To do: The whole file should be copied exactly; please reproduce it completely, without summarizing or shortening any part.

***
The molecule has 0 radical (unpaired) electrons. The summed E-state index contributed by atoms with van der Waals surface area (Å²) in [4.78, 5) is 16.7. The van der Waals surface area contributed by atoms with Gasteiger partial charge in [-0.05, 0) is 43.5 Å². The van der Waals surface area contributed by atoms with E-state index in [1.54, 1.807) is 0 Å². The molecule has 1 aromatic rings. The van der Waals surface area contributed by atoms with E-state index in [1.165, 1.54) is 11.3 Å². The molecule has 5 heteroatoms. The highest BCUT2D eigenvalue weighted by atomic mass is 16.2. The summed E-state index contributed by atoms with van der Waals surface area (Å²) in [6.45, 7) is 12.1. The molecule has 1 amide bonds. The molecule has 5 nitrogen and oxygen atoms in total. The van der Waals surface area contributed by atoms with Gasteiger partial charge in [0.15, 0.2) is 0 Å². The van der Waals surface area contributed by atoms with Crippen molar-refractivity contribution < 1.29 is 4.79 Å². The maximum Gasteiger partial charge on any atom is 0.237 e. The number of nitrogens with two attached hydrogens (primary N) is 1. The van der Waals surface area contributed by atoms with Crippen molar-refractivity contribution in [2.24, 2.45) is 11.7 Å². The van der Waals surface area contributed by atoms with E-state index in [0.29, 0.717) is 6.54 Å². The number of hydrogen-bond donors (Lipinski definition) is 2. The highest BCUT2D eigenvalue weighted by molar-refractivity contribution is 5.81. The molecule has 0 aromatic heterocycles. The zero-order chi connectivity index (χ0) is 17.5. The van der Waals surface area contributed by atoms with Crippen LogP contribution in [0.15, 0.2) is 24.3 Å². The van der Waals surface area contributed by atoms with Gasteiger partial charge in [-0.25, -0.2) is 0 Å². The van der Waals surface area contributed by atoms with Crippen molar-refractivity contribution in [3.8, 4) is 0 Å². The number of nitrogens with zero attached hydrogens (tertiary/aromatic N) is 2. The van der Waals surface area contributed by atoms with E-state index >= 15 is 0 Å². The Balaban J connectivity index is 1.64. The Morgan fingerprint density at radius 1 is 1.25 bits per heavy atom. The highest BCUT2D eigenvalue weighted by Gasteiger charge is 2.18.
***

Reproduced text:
The molecule has 0 radical (unpaired) electrons. The summed E-state index contributed by atoms with van der Waals surface area (Å²) in [4.78, 5) is 16.7. The van der Waals surface area contributed by atoms with Gasteiger partial charge in [-0.05, 0) is 43.5 Å². The van der Waals surface area contributed by atoms with E-state index in [1.54, 1.807) is 0 Å². The molecule has 1 aromatic rings. The van der Waals surface area contributed by atoms with E-state index in [1.165, 1.54) is 11.3 Å². The molecule has 5 heteroatoms. The highest BCUT2D eigenvalue weighted by atomic mass is 16.2. The summed E-state index contributed by atoms with van der Waals surface area (Å²) in [6.45, 7) is 12.1. The molecule has 1 amide bonds. The molecule has 5 nitrogen and oxygen atoms in total. The van der Waals surface area contributed by atoms with Gasteiger partial charge in [0.15, 0.2) is 0 Å². The van der Waals surface area contributed by atoms with Crippen molar-refractivity contribution < 1.29 is 4.79 Å². The maximum Gasteiger partial charge on any atom is 0.237 e. The number of nitrogens with two attached hydrogens (primary N) is 1. The van der Waals surface area contributed by atoms with Crippen molar-refractivity contribution in [2.24, 2.45) is 11.7 Å². The van der Waals surface area contributed by atoms with E-state index in [0.29, 0.717) is 6.54 Å². The number of hydrogen-bond donors (Lipinski definition) is 2. The highest BCUT2D eigenvalue weighted by molar-refractivity contribution is 5.81. The molecule has 0 aromatic heterocycles. The zero-order chi connectivity index (χ0) is 17.5. The van der Waals surface area contributed by atoms with Crippen LogP contribution in [0.15, 0.2) is 24.3 Å². The van der Waals surface area contributed by atoms with Gasteiger partial charge in [-0.25, -0.2) is 0 Å². The van der Waals surface area contributed by atoms with Crippen molar-refractivity contribution in [3.8, 4) is 0 Å². The number of nitrogens with zero attached hydrogens (tertiary/aromatic N) is 2. The van der Waals surface area contributed by atoms with E-state index >= 15 is 0 Å². The Balaban J connectivity index is 1.64. The Morgan fingerprint density at radius 1 is 1.25 bits per heavy atom. The highest BCUT2D eigenvalue weighted by Gasteiger charge is 2.18.